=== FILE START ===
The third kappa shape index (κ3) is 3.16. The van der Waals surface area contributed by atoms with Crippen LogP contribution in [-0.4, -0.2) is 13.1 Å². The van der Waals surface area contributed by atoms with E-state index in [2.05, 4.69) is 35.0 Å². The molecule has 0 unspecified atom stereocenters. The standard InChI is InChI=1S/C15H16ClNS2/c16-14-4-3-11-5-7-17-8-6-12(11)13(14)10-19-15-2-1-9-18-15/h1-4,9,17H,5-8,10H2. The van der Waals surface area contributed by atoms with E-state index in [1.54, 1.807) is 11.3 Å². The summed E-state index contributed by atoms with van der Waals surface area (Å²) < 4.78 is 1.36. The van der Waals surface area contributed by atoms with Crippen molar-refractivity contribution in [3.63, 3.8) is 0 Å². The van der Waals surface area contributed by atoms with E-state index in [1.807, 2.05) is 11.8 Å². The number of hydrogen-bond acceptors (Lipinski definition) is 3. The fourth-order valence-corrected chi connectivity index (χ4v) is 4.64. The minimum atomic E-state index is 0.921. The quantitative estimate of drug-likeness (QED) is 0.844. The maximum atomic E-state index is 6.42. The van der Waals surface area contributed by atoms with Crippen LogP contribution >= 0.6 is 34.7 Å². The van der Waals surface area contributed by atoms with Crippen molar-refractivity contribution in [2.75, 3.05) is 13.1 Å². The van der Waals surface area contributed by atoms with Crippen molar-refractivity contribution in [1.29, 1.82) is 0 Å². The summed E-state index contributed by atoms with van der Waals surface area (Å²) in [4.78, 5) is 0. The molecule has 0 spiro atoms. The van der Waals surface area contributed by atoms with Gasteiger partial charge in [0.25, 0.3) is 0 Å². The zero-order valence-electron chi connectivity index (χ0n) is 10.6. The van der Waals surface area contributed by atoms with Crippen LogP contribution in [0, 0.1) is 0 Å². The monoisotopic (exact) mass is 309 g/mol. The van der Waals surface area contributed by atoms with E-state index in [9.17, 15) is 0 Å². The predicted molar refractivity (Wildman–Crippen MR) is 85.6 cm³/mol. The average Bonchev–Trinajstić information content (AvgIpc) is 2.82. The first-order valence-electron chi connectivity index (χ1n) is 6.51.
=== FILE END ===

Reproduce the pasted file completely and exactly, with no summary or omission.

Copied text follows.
The third kappa shape index (κ3) is 3.16. The van der Waals surface area contributed by atoms with Crippen LogP contribution in [-0.4, -0.2) is 13.1 Å². The van der Waals surface area contributed by atoms with E-state index in [2.05, 4.69) is 35.0 Å². The molecule has 0 unspecified atom stereocenters. The standard InChI is InChI=1S/C15H16ClNS2/c16-14-4-3-11-5-7-17-8-6-12(11)13(14)10-19-15-2-1-9-18-15/h1-4,9,17H,5-8,10H2. The van der Waals surface area contributed by atoms with E-state index in [1.54, 1.807) is 11.3 Å². The summed E-state index contributed by atoms with van der Waals surface area (Å²) < 4.78 is 1.36. The van der Waals surface area contributed by atoms with Crippen molar-refractivity contribution in [3.63, 3.8) is 0 Å². The van der Waals surface area contributed by atoms with E-state index in [1.807, 2.05) is 11.8 Å². The number of hydrogen-bond acceptors (Lipinski definition) is 3. The fourth-order valence-corrected chi connectivity index (χ4v) is 4.64. The minimum atomic E-state index is 0.921. The quantitative estimate of drug-likeness (QED) is 0.844. The maximum atomic E-state index is 6.42. The van der Waals surface area contributed by atoms with Crippen LogP contribution >= 0.6 is 34.7 Å². The van der Waals surface area contributed by atoms with Crippen molar-refractivity contribution in [2.75, 3.05) is 13.1 Å². The van der Waals surface area contributed by atoms with Crippen molar-refractivity contribution in [1.29, 1.82) is 0 Å². The summed E-state index contributed by atoms with van der Waals surface area (Å²) in [4.78, 5) is 0. The molecule has 0 spiro atoms. The van der Waals surface area contributed by atoms with Gasteiger partial charge in [0.25, 0.3) is 0 Å². The zero-order valence-electron chi connectivity index (χ0n) is 10.6. The van der Waals surface area contributed by atoms with Crippen LogP contribution in [0, 0.1) is 0 Å². The monoisotopic (exact) mass is 309 g/mol. The van der Waals surface area contributed by atoms with E-state index in [9.17, 15) is 0 Å². The predicted molar refractivity (Wildman–Crippen MR) is 85.6 cm³/mol. The average Bonchev–Trinajstić information content (AvgIpc) is 2.82. The first-order valence-electron chi connectivity index (χ1n) is 6.51.